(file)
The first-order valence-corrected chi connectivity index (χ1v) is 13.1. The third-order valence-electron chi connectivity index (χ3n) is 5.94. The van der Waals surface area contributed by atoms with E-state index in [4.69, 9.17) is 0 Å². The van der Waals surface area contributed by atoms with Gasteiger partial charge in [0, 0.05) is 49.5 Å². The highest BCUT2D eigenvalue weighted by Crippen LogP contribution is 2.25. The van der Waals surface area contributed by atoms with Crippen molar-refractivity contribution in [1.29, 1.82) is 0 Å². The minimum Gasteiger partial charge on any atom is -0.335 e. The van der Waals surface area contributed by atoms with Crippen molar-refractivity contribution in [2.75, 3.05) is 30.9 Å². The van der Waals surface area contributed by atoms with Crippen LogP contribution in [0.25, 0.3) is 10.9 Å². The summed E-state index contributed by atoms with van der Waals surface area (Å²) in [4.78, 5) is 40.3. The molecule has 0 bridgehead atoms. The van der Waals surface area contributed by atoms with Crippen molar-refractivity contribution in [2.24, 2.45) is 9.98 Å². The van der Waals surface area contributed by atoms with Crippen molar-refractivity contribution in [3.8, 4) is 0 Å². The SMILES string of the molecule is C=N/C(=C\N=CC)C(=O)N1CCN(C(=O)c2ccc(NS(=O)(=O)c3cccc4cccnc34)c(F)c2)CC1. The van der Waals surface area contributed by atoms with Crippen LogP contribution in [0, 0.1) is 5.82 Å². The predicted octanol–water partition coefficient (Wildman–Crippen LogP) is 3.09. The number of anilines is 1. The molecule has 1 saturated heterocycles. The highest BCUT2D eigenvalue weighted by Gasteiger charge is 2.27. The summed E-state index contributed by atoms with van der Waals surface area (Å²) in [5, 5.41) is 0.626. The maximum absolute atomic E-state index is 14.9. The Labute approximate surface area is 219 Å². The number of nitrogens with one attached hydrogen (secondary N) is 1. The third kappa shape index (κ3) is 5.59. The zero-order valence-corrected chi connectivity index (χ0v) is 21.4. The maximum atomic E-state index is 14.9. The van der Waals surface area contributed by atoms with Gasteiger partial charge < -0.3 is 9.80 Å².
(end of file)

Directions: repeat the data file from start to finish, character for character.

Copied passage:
The first-order valence-corrected chi connectivity index (χ1v) is 13.1. The third-order valence-electron chi connectivity index (χ3n) is 5.94. The van der Waals surface area contributed by atoms with E-state index in [4.69, 9.17) is 0 Å². The van der Waals surface area contributed by atoms with Gasteiger partial charge in [0, 0.05) is 49.5 Å². The highest BCUT2D eigenvalue weighted by Crippen LogP contribution is 2.25. The van der Waals surface area contributed by atoms with Crippen molar-refractivity contribution in [1.29, 1.82) is 0 Å². The minimum Gasteiger partial charge on any atom is -0.335 e. The van der Waals surface area contributed by atoms with Crippen molar-refractivity contribution in [2.75, 3.05) is 30.9 Å². The van der Waals surface area contributed by atoms with Crippen LogP contribution in [0.25, 0.3) is 10.9 Å². The summed E-state index contributed by atoms with van der Waals surface area (Å²) in [4.78, 5) is 40.3. The molecule has 0 bridgehead atoms. The van der Waals surface area contributed by atoms with Crippen molar-refractivity contribution in [2.24, 2.45) is 9.98 Å². The van der Waals surface area contributed by atoms with Crippen molar-refractivity contribution in [3.8, 4) is 0 Å². The SMILES string of the molecule is C=N/C(=C\N=CC)C(=O)N1CCN(C(=O)c2ccc(NS(=O)(=O)c3cccc4cccnc34)c(F)c2)CC1. The van der Waals surface area contributed by atoms with Crippen LogP contribution in [0, 0.1) is 5.82 Å². The predicted octanol–water partition coefficient (Wildman–Crippen LogP) is 3.09. The number of anilines is 1. The molecule has 1 saturated heterocycles. The highest BCUT2D eigenvalue weighted by Gasteiger charge is 2.27. The summed E-state index contributed by atoms with van der Waals surface area (Å²) in [5, 5.41) is 0.626. The maximum absolute atomic E-state index is 14.9. The Labute approximate surface area is 219 Å². The number of nitrogens with one attached hydrogen (secondary N) is 1. The third kappa shape index (κ3) is 5.59. The zero-order valence-corrected chi connectivity index (χ0v) is 21.4. The maximum atomic E-state index is 14.9. The van der Waals surface area contributed by atoms with Gasteiger partial charge < -0.3 is 9.80 Å².